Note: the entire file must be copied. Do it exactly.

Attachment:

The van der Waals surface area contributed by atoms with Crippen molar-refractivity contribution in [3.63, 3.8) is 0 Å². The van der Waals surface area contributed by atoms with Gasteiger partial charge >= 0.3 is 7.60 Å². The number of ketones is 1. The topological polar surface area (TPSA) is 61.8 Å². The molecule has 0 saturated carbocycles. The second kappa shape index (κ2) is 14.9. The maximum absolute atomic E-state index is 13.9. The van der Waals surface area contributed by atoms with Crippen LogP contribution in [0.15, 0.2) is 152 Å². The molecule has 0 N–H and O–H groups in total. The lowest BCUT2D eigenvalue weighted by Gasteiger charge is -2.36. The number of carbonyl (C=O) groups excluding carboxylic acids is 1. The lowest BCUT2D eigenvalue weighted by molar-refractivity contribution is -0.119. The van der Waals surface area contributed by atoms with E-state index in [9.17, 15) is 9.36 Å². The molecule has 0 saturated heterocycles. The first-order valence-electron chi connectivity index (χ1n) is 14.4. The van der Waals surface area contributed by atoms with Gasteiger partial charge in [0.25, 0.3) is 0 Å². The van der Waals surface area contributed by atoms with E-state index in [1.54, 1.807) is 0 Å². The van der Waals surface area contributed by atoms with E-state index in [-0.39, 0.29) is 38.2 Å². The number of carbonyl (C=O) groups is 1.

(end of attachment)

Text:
The van der Waals surface area contributed by atoms with Crippen molar-refractivity contribution in [3.63, 3.8) is 0 Å². The van der Waals surface area contributed by atoms with Gasteiger partial charge >= 0.3 is 7.60 Å². The number of ketones is 1. The topological polar surface area (TPSA) is 61.8 Å². The molecule has 0 saturated carbocycles. The second kappa shape index (κ2) is 14.9. The maximum absolute atomic E-state index is 13.9. The van der Waals surface area contributed by atoms with Crippen LogP contribution in [0.15, 0.2) is 152 Å². The molecule has 0 N–H and O–H groups in total. The lowest BCUT2D eigenvalue weighted by Gasteiger charge is -2.36. The number of carbonyl (C=O) groups excluding carboxylic acids is 1. The lowest BCUT2D eigenvalue weighted by molar-refractivity contribution is -0.119. The van der Waals surface area contributed by atoms with E-state index in [9.17, 15) is 9.36 Å². The molecule has 0 saturated heterocycles. The first-order valence-electron chi connectivity index (χ1n) is 14.4. The van der Waals surface area contributed by atoms with Gasteiger partial charge in [0.25, 0.3) is 0 Å². The van der Waals surface area contributed by atoms with E-state index in [1.54, 1.807) is 0 Å². The van der Waals surface area contributed by atoms with E-state index in [-0.39, 0.29) is 38.2 Å². The number of carbonyl (C=O) groups is 1.